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[Vintage Video] Rare ‘Poltergeist’ Mini-Doc Ends the “Who Directed It?” Debate

Who really directed Poltergeist? Tobe Hooper or Steven Spielberg?

According to the official credits, Steven Spielberg co-wrote and produced Poltergeist while Tobe Hooper directed the film, but there’s been much debate about that over the years. Most feel that it was actually Spielberg who directed most or possibly all of the movie, and when you watch it, it’s hard not to agree. Poltergeist is a Spielberg movie on every level, so if he indeed was only a producer on it, well, he was the most-hands, creatively involved producer in the history of cinema.

So who really directed Poltergeist? This vintage video I just dug up over on YouTube sure seems to suggest that it was Spielberg a whole lot more than it was Hooper. The mini-doc has never appeared on any home video release (correction: I’ve been told it was on the MGM Laserdisc, but no other releases), and it showcases the filming of a few key scenes. Not surprisingly, Spielberg is at the helm for all those scenes, directing the action and relaying his vision to the crew. As for Hooper, he only makes a brief appearance, and his input (or lack thereof) lines up with what Spielberg has said in the past about his involvement in the making of the film: “If a question was asked and an answer wasn’t immediately forthcoming, I’d jump in and say what we could do. Tobe would nod agreement, and that became the process of collaboration.”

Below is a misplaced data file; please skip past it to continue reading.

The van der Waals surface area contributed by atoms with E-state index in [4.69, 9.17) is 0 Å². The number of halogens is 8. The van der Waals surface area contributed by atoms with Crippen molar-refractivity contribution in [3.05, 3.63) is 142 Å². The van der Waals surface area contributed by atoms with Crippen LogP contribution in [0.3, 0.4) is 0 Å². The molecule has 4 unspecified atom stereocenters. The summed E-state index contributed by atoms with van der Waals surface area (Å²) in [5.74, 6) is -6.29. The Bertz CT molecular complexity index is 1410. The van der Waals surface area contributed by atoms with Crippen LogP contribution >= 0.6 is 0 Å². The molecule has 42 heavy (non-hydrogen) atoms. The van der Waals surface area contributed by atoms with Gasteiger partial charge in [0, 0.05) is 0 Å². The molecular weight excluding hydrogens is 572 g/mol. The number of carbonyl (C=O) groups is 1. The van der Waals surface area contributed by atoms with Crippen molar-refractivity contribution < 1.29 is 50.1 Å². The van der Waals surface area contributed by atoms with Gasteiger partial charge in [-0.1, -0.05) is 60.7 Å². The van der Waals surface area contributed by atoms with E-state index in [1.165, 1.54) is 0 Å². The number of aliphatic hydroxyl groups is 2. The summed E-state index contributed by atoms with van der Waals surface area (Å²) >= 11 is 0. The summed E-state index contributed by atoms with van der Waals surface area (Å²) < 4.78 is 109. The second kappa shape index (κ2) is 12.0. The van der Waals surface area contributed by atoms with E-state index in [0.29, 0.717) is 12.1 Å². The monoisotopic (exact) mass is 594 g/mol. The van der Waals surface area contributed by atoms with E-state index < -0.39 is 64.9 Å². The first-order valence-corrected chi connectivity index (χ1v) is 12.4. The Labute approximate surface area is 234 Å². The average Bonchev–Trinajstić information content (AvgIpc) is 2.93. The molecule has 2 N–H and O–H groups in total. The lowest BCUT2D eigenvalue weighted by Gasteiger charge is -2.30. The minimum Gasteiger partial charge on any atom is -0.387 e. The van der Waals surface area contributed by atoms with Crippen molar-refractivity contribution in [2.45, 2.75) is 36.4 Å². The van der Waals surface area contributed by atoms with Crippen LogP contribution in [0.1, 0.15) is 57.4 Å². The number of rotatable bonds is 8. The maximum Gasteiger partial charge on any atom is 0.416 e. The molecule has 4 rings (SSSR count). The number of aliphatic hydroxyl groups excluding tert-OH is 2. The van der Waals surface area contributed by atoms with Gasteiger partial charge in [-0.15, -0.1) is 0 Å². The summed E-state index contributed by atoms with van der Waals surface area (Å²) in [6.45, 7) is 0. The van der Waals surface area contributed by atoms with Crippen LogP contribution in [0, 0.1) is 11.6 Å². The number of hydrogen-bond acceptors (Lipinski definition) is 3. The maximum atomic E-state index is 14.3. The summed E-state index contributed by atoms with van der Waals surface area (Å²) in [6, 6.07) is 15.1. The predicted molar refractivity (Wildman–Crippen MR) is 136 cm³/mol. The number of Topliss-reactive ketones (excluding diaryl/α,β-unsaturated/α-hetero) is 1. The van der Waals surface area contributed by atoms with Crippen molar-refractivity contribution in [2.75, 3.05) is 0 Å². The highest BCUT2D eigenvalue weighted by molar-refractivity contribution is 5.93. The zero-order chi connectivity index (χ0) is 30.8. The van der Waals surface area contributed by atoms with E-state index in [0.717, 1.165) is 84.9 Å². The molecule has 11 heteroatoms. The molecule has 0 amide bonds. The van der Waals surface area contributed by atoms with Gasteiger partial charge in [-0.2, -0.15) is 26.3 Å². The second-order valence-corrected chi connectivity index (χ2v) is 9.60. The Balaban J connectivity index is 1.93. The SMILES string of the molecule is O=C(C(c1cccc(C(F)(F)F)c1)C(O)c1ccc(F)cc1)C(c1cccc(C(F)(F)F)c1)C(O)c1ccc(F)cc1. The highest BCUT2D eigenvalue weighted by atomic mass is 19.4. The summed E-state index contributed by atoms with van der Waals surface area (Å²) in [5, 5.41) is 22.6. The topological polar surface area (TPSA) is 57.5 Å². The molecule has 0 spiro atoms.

In fairness to Hooper, it must’ve been incredibly stifling to try and direct a movie with Spielberg, at the time at the height of his popularity, on set calling the shots. More than anything, this seems to be a case of Hooper trying to make a movie that Spielberg himself was dead-set on making, and though that resulted in a great movie, one has to imagine it was frustrating for Hooper.

In any event, check out the vintage Poltergeist doc below!



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COMMENTS

19 Comments
  • Wilson Bro

    This featurette was put on the expensive CAV LaserDisc from MGM, and I think this was the only place you could see it.